Other options to consider when attempting to change up your routine with your horse are things like working in new environments instead of always in the same arena, or same round pen, or even the same paddock. Switch it up, go on an adventure together. Trail rides, lunging in an open field, going on a short trailer ride to a neighbors arena, just find someplace new! Also, consider getting out of the saddle and going on foot, there is no rule that you have to hit the trails in the saddle. Going on a hike with your horse by your side is a great way to change the environment and the type of training you're doing. This is also a great way to relax and just enjoy your horse's company without expecting much from him.
Continuing on the previous thoughts, consider just relaxing with your horse. No expectations, no pressure, no schedules, no demands.. just be with your horse. Go into the pasture, find a nice tree, and sit yourself down with a good book. Or, go on a nice walk with your horse like I suggested earlier. Being able to spend time with your horse without expecting anything from it can be an extremely helpful tool in the process of rehabilitating the resistant or lazy horse.
Are you dull and uninteresting to interact with? Are you stressed or impatient?
"Horses are the mirror to your soul..
and sometimes you may not like what you see in the mirror."
- Buck Brannaman
When problem solving horse behavior issues we forget to consider ourselves. Horses that are unresponsive, show a lack of interest, or are unmotivated to work for their human may be reflecting their human or responding to their human's negative emotions and personality. To put it simply, a horse doesn't want to be around someone that is demanding, stressed, angry, or dull more than any human would want to. The handler may also be unknowingly training the horse to reflect those feelings of stress, anxiety, dullness, or resistance simply by expressing them on a daily basis during training sessions. It's important to first feel what you want your horse to feel before ever expecting the horse to be able to.
One trick I like to use for my students is to ask them to mentally visualize the outcome they want to achieve, versus worrying about the outcome they don't want or the outcome that usually happens. If you can mentally create the calm, willing, enthusiasm you desire from your horse your body will reflect those feelings and gradually your horse will begin to mirror you.
Basically, the long and short of it is... why should your horse want to try for you? Is it because you pay for their pasture and food? Is it because you bathe them, blanket them, and buy them occasional cookies?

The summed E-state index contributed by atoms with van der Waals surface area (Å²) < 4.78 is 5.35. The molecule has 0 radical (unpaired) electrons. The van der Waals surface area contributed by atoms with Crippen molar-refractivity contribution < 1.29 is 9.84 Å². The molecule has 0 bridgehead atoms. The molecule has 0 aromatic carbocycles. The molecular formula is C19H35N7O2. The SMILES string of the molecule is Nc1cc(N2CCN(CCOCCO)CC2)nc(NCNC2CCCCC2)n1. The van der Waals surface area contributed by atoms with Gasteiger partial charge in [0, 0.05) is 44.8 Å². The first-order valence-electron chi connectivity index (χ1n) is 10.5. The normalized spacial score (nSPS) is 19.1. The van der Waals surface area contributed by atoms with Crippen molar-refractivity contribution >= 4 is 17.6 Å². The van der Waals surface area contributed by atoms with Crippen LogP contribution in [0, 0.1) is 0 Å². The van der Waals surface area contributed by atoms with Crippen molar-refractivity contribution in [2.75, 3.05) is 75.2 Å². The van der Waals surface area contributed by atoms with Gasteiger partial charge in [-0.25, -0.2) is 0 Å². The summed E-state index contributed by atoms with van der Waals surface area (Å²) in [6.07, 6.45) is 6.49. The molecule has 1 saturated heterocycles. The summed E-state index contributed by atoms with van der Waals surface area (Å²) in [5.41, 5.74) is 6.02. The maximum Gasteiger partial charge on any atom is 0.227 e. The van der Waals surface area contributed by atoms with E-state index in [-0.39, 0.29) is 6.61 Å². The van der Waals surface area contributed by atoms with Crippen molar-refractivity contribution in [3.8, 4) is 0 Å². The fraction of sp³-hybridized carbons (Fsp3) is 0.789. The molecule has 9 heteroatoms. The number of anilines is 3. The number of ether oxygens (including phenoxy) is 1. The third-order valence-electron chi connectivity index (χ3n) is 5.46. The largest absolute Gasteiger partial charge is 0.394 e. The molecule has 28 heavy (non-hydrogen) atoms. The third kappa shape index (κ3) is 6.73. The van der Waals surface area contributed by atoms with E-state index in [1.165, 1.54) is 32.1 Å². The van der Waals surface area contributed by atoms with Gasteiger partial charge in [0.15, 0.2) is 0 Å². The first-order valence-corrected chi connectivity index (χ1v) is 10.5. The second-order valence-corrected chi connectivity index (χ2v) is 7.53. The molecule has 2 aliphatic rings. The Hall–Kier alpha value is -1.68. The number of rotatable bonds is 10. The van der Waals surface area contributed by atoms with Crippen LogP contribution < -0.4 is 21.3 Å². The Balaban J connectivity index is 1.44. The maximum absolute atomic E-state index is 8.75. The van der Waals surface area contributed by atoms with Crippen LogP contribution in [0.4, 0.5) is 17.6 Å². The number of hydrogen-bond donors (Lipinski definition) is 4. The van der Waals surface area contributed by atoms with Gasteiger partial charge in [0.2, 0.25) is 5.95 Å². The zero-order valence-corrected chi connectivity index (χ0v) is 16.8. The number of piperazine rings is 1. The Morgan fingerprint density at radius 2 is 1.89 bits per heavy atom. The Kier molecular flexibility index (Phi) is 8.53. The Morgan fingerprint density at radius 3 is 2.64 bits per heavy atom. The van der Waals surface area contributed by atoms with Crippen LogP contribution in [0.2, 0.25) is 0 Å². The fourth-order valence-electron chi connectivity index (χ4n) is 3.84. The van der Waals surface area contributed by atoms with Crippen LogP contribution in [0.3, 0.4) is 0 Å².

I'm going to be honest with you here for a moment...
Best case scenario.. your horse knows you bring the food out at dinner time, but to the horse this has no direct link to being ridden or trained. Or maybe the horse knows it gets occasional pats and cookies, but again this has no direct link to being ridden or trained usually. Maybe you give amazingly timed releases during training, but if the horse wasn't having to work it wouldn't care about the release. Perhaps you even give a few pats with that great release, but are pats really worth the seemingly pointless energy expenditure in the mind of the horse? Probably not.
Worst case scenario... your horse experiences nothing positive it can directly link to your presence and therefore would prefer not to work for you. It may even experience great negativity linked to your presence! Even some of these loving and caring actions we do for our horses, like blanketing or bathing, are in all reality not wanted or liked by the horse in most cases.. even if done with the long term well being of the horse in mind. Unless the horse experiences some sort of short term satisfaction in relation to the action, or has been conditioned to consider it positive, it will not be considered positive in the mind of the horse.
Horses are very simple creatures that live in the moment. They can easily become conditioned to respond this way or that to certain stimulus (whether it be human action or environment), but they don't have the conscious ability to think big picture or think into the future. The training you are doing this very moment, the life they are living this very second, the surroundings and stimuli they are experiencing right here.. right now.. is what a horse knows, but they also carry with them history. They each have "baggage" from previous training and previous lives. They may not consciously remember the past, but their current responses are dictated by the past.
Sometimes this baggage takes a long time to unload, depending on the damage done and your individual horse... and sometimes there's not very much baggage but the horse has never been shown the positives to interacting with humans... and still other times a horse will be genetically very hard to motivate.. but with consistency, patience, and a desire to motivate your horse through a positive new relationship you will see amazing change in you and your horse.
I really hope some of this information can help you on your journey with your equine partner. Because every horse is different with a different background and every handler is different there is not going to be a "one solution for all", but with patience and dedication every horse can be inspired and motivated to work willingly with their handler. For some horses this may never look like jumping over ditches and running barrels, but for others it may! It's going to be up to you, the handler, to find a balance between expectations and reality as well as inspiring your horse's willingness.
In some cases it's going to take longer than others, but don't loose hope. Try new things, stay motivated, and find other like minded equestrians to help support you on your path!